gall and gumption

Friday, September 19, 2008

Defying Gravity, Politely

Before it becomes completely stale news I will just mention that last week I went with a couple of people to the Kennedy Center open house and saw a free hourlong performance of the Suzanne Farrell Ballet, the small company she runs that now resides at the Kennedy Center. I've been wanting to go for a while.

Here's what I wrote to Jeff about it (Jeff aka buckner who posted here from Italy for a while and then stopped more's the pity):

They did Apollo, something jazzy and slightly racy, and then they did Tzigane and I kept thinking of those photos on MM's wall of Farrell in that role. Do you remember those? She looked so exactly right. The woman who danced Tzigane was technically all there but she appeared to be rather older than is typical, and I began wondering if it was Farrell herself. You can kind of see her touch in the other dancers. The focus and the unselfconsciousness, none of that awful ballerina mugging, you know how they will finish their 28 fouette turns and stand there and just give the audience the big toothy grin? Farrell's dancers don't do that sort of thing, very cool and deferring to the dance, committed to a sort of transparency without any affectation or mannerisms, and totally at home in the Balanchine idiom, like fish in water. You become convinced that they really dance from within. Except this one male lead looked so much like Napoleon Dynamite that it was totally distracting.

I could add to this, I suppose. I don't really follow the world of fashion in stardom in ballet and my opportunities to see any contemporary great stuff have been limited. If you want to know about that then read Wolcott. I feel like everything I learned about watching ballet I learned from watching old NYCB films and videos, including everything I could find from the Farrell years. What lingers for me out of the memories of watching those films (usually right after the ballet classes I was taking in grad school) was this quality of stillness and suspension that she had as if she had all the time in the world, all the balance, all the extension and all the lightness in the world and only had to sort of wait to be possessed by the choreography. It was negative capability I was seeing. I've seen wonderful dancers but I've never seen anyone with that quality. It wasn't affectation, it was total trust and conviction in the expressive powers of the medium, a really profound understanding of what classical dance is about and all the physical capacity and instinct needed to present it.

Haggin, writing about Balanchine in his weekly reviews for the Nation, was totally attuned to this: he recognized it in Farrell as a dancer and in Balanchine as a choreographer, which seems to me to be almost an inadequate word to describe Balanchine's genius. I mean, it's such a long drop to the next choreographer. Haggin would go back and back to certain phrases that he just used repeatedly, week after week in his Nation reviews, because he had the same point to make and these words worked to make it. This, you must understand, is integrity. He talked about the plasticity of the medium, usually in reference to whether a performer had an understanding of it. And he used this term in reference to classical music as well. But Fellini talks about it too, indirectly, in relation to his own work. I mean, people used to assume that Fellini was a sort of hippie who just threw open the set and created his art out of free association and, like, whatever. This annoyed him no end. Rightly so.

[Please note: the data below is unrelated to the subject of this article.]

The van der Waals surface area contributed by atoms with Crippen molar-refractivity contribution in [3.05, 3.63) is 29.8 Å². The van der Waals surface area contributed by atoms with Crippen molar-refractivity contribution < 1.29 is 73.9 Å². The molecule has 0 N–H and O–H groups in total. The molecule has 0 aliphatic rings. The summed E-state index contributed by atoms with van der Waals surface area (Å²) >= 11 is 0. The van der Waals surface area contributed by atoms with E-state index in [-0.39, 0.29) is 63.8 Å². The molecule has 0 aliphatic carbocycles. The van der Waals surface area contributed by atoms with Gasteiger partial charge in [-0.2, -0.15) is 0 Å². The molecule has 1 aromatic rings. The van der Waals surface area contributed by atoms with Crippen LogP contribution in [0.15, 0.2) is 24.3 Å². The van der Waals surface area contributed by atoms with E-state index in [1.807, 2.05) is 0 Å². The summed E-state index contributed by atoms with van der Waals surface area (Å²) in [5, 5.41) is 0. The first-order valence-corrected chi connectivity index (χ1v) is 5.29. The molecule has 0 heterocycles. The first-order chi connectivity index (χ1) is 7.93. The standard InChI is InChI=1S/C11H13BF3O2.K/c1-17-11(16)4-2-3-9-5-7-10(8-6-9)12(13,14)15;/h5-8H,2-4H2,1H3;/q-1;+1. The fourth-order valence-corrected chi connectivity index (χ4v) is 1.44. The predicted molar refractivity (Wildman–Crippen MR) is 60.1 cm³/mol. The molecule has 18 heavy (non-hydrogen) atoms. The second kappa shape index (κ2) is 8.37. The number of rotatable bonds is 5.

When they're performed right Balanchine's ballets look natural; but the naturalness is a sort of continuous play within the very artificial medium of classical technique. I mean there you are in a perfectly ordinary passage and the transition into something totally strange and modern occurs without a change in persona; the dancer is doing a flatfooted shuffle with her feet not turned out, or she's slowly turning, en pointe on one bent leg with the other leg in attitude, and momentarily you can't even see the force that's turning her -- and she's doing this without appearing in character as the Evil Fairy or the Giant Bird or the Estonian Peasant Girl. The dance itself took her there in fulfilment or unfolding of its own inner character. This is, of course, an illusion that is achieved by disciplined attention to really small physical things like the way the fingers are held, or the inclination of a head. That transition between familiar and strange in pre-Balanchine ballet was a feature of "characterization", like mime, if it occurred at all. Balanchine integrated strangeness into ballet technique while somehow keeping the technique pure; it's beyond representational as if he understood the important central part of ballet, where it was interesting and alive for a creative mind, in movement as a medium. He put movement in front. And then he just went ahead and created his ballets his way, as if there was nobody's permission to ask, lifting ballet out of the traditon-and-nostalgia mode that necessarily confined it in the 20th century when the society that it mirrored had ceased to exist, and sweeping it into the now. Not the hipster now but the now of the moment, of the unknown present. And yet not scornful of the past, either; that incredible pas de deux, Diamonds, is a richly reverent invocation of tradition, as if Balanchine had found beauties in traditional ballet that it didn't know it had. The purpose is pleasure, pleasure in creating, in performing, and watching. That's what complete assurance looks like in a great artist, I think.


At 8:55 PM, Anonymous Anonymous said...

Patricia Barker (of Pacific Northwest Ballet in Seattle, a company with a strong Balanchine tradition) had some of that quality.



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